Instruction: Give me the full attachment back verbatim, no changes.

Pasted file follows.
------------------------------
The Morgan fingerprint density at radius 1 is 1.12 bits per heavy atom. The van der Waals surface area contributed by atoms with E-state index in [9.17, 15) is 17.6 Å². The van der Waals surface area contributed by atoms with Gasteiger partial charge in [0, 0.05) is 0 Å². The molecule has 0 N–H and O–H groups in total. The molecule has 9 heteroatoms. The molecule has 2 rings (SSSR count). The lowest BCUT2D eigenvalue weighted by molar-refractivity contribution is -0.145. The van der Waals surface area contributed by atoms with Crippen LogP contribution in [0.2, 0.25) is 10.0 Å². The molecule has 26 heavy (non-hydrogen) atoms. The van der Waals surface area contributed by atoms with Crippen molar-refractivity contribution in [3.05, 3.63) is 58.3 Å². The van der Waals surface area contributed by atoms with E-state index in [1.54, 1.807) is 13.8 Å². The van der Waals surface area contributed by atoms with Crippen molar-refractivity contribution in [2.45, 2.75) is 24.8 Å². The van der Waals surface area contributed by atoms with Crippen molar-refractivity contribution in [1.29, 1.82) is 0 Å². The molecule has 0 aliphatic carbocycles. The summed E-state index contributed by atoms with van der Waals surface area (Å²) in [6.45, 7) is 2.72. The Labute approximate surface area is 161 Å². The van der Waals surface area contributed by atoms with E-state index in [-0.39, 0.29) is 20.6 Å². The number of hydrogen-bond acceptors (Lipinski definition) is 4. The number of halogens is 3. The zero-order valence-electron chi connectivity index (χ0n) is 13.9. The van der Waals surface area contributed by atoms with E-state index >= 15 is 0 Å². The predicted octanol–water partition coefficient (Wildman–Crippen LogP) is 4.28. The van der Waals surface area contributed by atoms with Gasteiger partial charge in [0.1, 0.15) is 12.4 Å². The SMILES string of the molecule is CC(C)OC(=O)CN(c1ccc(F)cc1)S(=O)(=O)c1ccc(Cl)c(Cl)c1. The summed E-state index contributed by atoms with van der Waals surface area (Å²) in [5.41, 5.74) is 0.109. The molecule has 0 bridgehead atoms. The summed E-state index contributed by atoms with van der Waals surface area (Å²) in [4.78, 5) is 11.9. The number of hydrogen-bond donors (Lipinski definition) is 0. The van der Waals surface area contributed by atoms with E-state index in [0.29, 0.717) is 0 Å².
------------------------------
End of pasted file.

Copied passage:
The Morgan fingerprint density at radius 1 is 1.12 bits per heavy atom. The van der Waals surface area contributed by atoms with E-state index in [9.17, 15) is 17.6 Å². The van der Waals surface area contributed by atoms with Gasteiger partial charge in [0, 0.05) is 0 Å². The molecule has 0 N–H and O–H groups in total. The molecule has 9 heteroatoms. The molecule has 2 rings (SSSR count). The lowest BCUT2D eigenvalue weighted by molar-refractivity contribution is -0.145. The van der Waals surface area contributed by atoms with Crippen LogP contribution in [0.2, 0.25) is 10.0 Å². The molecule has 26 heavy (non-hydrogen) atoms. The van der Waals surface area contributed by atoms with Crippen molar-refractivity contribution in [3.05, 3.63) is 58.3 Å². The van der Waals surface area contributed by atoms with E-state index in [1.54, 1.807) is 13.8 Å². The van der Waals surface area contributed by atoms with Crippen molar-refractivity contribution in [2.45, 2.75) is 24.8 Å². The van der Waals surface area contributed by atoms with Crippen molar-refractivity contribution in [1.29, 1.82) is 0 Å². The molecule has 0 aliphatic carbocycles. The summed E-state index contributed by atoms with van der Waals surface area (Å²) in [6.45, 7) is 2.72. The Labute approximate surface area is 161 Å². The van der Waals surface area contributed by atoms with E-state index in [-0.39, 0.29) is 20.6 Å². The number of hydrogen-bond acceptors (Lipinski definition) is 4. The number of halogens is 3. The zero-order valence-electron chi connectivity index (χ0n) is 13.9. The van der Waals surface area contributed by atoms with E-state index >= 15 is 0 Å². The predicted octanol–water partition coefficient (Wildman–Crippen LogP) is 4.28. The van der Waals surface area contributed by atoms with Gasteiger partial charge in [0.1, 0.15) is 12.4 Å². The SMILES string of the molecule is CC(C)OC(=O)CN(c1ccc(F)cc1)S(=O)(=O)c1ccc(Cl)c(Cl)c1. The summed E-state index contributed by atoms with van der Waals surface area (Å²) in [5.41, 5.74) is 0.109. The molecule has 0 bridgehead atoms. The summed E-state index contributed by atoms with van der Waals surface area (Å²) in [4.78, 5) is 11.9. The number of hydrogen-bond donors (Lipinski definition) is 0. The van der Waals surface area contributed by atoms with E-state index in [0.29, 0.717) is 0 Å².